By firing a femtosecond laser - a laser that generates light pulses with durations as short as 100 trillionth of a second - through a gas-filled tube called a waveguide, they were able to create more efficient "laser-like" beams in regions of the spectrum that were previously inaccessible.
The wavelength region over which they generate this "soft" x-ray light efficiently is called the "water-window" region, an important region for biological imaging, according to physics Professor Margaret Murnane. She also is a fellow of JILA, a joint institute of CU-Boulder and the National Institute of Standards and Technology.
The water window is an area in the spectrum where water is less absorbing than carbon, which means carbon absorbs more light and thus makes it easier to take images, according to Murnane. Current technology allows researchers to do work in this region, but requires a large-scale and expensive facility.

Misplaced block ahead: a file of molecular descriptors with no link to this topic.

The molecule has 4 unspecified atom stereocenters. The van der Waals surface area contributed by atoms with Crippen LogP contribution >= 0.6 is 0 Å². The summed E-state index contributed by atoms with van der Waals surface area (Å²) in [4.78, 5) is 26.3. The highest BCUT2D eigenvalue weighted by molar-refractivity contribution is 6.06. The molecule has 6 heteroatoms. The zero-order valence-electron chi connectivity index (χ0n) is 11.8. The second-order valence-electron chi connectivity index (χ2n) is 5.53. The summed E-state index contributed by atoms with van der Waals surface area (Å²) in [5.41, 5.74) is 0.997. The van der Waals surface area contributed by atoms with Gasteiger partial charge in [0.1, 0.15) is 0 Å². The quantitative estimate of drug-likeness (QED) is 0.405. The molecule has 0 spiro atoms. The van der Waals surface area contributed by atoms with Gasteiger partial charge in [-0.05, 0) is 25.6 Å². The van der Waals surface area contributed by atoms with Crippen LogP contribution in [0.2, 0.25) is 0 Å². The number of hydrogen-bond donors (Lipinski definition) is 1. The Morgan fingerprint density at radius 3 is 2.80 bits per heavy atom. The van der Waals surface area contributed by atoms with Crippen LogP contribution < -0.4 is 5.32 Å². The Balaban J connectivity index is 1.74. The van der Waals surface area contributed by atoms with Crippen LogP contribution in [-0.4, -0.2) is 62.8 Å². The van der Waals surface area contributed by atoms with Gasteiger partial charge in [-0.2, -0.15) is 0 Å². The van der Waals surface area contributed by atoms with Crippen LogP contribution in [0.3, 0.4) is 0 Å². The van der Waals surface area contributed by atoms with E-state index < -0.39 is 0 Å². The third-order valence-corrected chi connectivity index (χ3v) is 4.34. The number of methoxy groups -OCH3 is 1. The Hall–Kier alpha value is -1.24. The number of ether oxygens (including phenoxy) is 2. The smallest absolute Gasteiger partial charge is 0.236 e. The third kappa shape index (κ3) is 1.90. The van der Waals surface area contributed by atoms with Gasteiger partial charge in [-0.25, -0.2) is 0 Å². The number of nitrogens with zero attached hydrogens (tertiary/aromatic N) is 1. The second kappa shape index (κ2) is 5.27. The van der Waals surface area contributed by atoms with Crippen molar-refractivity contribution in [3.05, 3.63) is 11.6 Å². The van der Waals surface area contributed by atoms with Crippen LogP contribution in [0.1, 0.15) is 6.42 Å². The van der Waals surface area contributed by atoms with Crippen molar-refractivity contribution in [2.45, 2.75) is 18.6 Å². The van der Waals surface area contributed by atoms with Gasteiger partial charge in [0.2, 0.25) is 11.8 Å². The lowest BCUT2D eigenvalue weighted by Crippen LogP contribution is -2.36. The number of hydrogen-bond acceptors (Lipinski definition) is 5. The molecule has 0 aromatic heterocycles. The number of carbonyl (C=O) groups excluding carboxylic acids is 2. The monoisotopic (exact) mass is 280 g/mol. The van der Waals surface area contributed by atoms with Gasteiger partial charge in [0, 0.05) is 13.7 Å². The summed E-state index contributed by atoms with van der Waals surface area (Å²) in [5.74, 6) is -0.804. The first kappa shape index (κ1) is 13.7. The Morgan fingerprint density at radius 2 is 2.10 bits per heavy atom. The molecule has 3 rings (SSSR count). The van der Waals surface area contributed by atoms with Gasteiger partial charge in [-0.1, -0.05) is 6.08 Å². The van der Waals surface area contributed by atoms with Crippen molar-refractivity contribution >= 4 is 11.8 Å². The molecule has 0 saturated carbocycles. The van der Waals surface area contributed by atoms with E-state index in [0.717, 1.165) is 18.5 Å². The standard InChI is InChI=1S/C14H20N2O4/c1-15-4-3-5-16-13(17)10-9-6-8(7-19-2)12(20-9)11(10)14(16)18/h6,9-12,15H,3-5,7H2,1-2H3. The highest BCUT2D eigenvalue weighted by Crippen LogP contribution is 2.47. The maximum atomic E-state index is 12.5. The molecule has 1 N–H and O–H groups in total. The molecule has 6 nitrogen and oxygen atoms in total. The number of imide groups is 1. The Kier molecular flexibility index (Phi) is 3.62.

"With further work, this advance will make it possible to build a compact microscope for biological imaging that fits on a desktop," Murnane said. "Such microscopes could visualize processes happening within living cells, or perhaps even allow scientists to understand how pharmaceuticals function in detail."
A paper on the subject by graduate student Emily Gibson, physics Professor Henry Kapteyn, Murnane, Ariel Paul, Nick Wagner, Ra'anan Tobey, David Gaudiosi and Sterling Backus of the CU-Boulder department of physics and JILA appears in the Oct. 3 issue of the journal Science. Ivan Christov of Sofia University in Bulgaria, Andy Aquila and Eric Gullikson of the Lawrence Berkeley National Laboratory and David Attwood of the University of California at Berkeley and the Lawrence Berkeley National Labora
Contact: Henry Kapteyn
University of Colorado at Boulder